By Darren Lum
The Red Hawks Nordic ski team is making a comeback after a six year absence and couldn’t come at a more opportune time for its coaches and athletes.
Co-coach Mike Rieger appreciates this opportunity to bring back the program and hopes it could mark the start of a return.
“Hopefully, we can manage to make it work [so] that skiing can come back and have good interest and the other winter sports can kind of get back to what they were before COVID as well,” he said.
This team has been more than a foundation for competitive success with multiple all-provincial berths during its existence, but it has also encouraged a love for Nordic skiing and a healthy active lifestyle.
“In high school there is a lot of sports [where the] peak of their sports career is going to be what they do in high school and it’s hard to carry on, if you think about a sport like basketball … it doesn’t [even] run all year, whereas something like skiing you can do that for the rest of your life whenever you want. There’s so much more accessibility that comes [with] a sport like that than some of the more traditional team-oriented high school sports,” he said.
Rieger said he started Nordic skiing as a young boy and then stopped when he was in his teens. Although up until a few years ago he didn’t ski for several years, he embraced the opportunity to ski the dozens of kilometres of groomed trails, which are part of the Haliburton Highlands Nordic Trail and Ski Club Association. It has rekindled his love of the winter endurance sport.
With the pandemic and associated uncertainty of what is allowed, Nordic skiing is one of a few competitive options available to Haliburton Highlands Secondary School students this year.
Bringing this program back is important, Rieger said.
“It just seems like a good opportunity to be able to introduce a sport to more students and I know there’s sort of a lot of curiosity about how sports are going to reshift through COVID and beyond. And skiing just seemed like a great chance to be able to at least bring a program [back] that’s got a strong history and Haliburton certainly has a strong cross-country skiing community,” he said.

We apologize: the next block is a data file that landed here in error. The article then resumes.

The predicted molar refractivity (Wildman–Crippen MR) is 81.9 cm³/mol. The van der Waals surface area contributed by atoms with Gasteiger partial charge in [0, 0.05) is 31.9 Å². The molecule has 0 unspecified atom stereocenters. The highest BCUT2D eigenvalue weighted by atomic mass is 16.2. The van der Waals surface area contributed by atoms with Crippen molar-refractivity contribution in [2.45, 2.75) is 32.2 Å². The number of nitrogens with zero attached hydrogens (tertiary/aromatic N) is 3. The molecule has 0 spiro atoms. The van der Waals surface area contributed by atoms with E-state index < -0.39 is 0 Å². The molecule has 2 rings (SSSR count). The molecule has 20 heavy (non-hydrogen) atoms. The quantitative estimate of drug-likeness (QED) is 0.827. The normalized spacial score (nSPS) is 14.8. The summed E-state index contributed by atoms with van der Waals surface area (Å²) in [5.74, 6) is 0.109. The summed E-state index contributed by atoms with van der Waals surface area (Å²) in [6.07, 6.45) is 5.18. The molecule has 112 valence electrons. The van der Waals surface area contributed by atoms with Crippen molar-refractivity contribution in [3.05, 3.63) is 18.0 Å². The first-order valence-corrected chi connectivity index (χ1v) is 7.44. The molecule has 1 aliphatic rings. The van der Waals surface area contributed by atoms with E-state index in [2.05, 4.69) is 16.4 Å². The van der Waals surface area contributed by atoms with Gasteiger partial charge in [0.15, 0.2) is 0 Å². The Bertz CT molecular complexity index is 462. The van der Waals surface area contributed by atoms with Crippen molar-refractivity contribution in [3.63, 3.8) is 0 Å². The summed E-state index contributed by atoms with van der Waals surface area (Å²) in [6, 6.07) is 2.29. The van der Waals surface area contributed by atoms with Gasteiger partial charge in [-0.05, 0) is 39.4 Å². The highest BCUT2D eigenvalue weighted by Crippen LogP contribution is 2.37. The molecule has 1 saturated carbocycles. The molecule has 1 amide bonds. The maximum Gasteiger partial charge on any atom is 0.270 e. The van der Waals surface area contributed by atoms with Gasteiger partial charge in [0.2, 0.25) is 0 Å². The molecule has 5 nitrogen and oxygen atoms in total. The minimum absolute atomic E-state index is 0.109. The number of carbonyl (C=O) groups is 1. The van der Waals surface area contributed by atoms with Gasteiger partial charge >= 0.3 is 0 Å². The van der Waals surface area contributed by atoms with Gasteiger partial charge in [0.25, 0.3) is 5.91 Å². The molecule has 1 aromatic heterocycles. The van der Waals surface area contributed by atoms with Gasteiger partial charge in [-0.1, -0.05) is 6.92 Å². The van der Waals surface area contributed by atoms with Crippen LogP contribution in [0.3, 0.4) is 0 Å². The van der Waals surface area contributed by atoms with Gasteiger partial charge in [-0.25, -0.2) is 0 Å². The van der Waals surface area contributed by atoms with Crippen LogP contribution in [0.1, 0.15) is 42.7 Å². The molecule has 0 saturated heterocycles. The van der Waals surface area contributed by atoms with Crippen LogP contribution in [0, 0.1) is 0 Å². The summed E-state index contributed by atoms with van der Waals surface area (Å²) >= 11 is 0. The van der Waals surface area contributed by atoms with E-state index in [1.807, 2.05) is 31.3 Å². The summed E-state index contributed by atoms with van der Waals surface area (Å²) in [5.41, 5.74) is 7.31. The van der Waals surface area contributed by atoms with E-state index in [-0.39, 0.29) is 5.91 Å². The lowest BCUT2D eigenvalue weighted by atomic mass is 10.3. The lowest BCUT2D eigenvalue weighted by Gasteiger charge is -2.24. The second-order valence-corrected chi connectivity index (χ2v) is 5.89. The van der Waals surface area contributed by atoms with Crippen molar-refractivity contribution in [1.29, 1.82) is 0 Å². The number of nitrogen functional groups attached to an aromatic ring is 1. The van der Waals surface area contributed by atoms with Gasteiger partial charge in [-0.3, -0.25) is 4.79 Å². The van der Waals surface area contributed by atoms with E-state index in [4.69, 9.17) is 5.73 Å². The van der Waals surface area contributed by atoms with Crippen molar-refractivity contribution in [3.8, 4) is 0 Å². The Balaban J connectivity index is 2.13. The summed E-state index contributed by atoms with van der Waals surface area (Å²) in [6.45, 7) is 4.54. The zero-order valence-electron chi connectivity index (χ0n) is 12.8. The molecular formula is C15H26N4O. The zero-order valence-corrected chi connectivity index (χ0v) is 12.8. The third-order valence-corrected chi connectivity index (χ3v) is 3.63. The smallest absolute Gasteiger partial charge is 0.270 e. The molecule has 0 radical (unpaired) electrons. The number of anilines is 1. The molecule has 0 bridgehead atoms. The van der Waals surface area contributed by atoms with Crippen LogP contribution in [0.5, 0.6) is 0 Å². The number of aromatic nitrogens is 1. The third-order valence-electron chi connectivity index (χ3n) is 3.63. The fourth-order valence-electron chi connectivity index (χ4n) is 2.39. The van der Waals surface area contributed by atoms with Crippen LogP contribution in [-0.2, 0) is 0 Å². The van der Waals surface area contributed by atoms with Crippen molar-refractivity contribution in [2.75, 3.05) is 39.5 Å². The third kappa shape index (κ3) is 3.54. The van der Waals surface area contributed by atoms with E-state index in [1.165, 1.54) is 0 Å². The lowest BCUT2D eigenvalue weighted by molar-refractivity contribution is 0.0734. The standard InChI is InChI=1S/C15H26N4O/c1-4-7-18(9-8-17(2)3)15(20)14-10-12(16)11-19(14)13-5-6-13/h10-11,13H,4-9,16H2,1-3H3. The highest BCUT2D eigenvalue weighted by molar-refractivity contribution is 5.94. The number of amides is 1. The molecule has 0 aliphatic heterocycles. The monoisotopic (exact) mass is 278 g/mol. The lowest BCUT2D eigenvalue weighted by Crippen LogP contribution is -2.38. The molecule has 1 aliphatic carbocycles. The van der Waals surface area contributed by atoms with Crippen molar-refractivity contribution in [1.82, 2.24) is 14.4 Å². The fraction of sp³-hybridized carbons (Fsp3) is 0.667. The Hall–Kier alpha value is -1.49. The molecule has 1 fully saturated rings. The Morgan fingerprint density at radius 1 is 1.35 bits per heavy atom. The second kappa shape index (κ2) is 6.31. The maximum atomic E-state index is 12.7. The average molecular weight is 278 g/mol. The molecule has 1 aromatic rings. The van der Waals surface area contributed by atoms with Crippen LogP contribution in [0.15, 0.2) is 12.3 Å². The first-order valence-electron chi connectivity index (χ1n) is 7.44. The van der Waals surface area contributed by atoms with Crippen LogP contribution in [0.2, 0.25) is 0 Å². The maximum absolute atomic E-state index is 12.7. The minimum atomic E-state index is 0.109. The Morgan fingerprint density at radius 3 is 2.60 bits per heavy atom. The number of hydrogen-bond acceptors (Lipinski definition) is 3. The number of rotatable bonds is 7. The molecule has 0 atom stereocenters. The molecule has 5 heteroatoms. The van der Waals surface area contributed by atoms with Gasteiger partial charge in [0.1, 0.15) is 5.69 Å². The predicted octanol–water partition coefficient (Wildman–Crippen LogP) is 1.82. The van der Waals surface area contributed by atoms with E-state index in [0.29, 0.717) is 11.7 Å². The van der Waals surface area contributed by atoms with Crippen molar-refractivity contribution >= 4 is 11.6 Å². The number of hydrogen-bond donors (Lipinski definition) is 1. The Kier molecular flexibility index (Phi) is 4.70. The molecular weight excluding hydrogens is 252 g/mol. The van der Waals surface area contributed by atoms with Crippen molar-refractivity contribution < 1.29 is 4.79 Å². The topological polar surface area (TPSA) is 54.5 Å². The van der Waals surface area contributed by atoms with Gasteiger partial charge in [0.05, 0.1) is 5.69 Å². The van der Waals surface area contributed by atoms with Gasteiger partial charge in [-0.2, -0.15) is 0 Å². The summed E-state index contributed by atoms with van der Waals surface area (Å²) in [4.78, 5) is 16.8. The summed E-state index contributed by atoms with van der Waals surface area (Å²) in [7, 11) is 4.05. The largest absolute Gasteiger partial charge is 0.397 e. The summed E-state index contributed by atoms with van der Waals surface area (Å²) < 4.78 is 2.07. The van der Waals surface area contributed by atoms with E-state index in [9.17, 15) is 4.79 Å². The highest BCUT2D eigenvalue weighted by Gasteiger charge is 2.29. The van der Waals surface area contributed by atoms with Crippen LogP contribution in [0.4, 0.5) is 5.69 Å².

The last time there was a team was in the 2015/2016 season when the team was coached by Jennifer Paton, which included Nordic ski standouts Brynn Meyers and Jessica Bishop. Both earned all-provincial, OFSAA (Ontario Federation of School Athletic Associations) championship berths.
He adds the past few years has seen a reduction in Nordic ski team members because of how strong the other sports teams were in the winter, whether it was girls’ volleyball or boys’ basketball.
Coaching isn’t new for Rieger, who was part of the Red Hawks basketball program for eight years prior to the pandemic in 2019. Coaching Nordic ski racing is new to him though. He is coaching the team with Karen Gervais, who was the school’s cross country coach this past autumn.
Close to three weeks ago, there was a meeting with coaches from all of the six schools based in Kawartha (HHSS, Lakefield College, Adam Scott Collegiate Vocational Institute, Crestwood Secondary School, St. Peter Catholic Secondary School and Thomas Aquinas Secondary School).
Rieger said there was a collaborative atmosphere at the meeting among the coaches, who all recognize the different levels of skill levels and racing experiences among the high school skiers.
“There’s some kids that are racing club [level of competition]. There’s some kids that are quite athletic that maybe don’t race club that are going to race on school teams. There’s a lot of kids that it’s brand new for them,” he said. “So they tried to set up a couple of meets where the coaches from all the schools help out and they take some groups of kids and do a bit of teaching and then hold a race at the end.”
Thus far, there are nine students on the HHSS Nordic team preparing for the season with dry land training after school. They will be representing the red and white skiing in the junior girls and senior boys categories.
Rieger said the expectation is to hold two invitational competitions in January, which will be followed by the COSSA (Central Ontario Secondary School Associations) championship where competitors will compete for an opportunity to earn a berth to the OFSAA championship.
The first one, which will be organized as an intro-to-racing format for racers and coaches, will be hosted at the Kawartha Nordic Ski Club, which is also the home venue for Lakefield College. The second one could be held at Glebe Park in Haliburton a week later and will focus on ascending and descending techniques, utilizing the predominant challenges of the hilly terrain there.
Rieger said for Haliburton to host a race will be based on COVID-19 protocols and related transportation options for teams from schools based in Peterborough. Dates and locations remain open to change.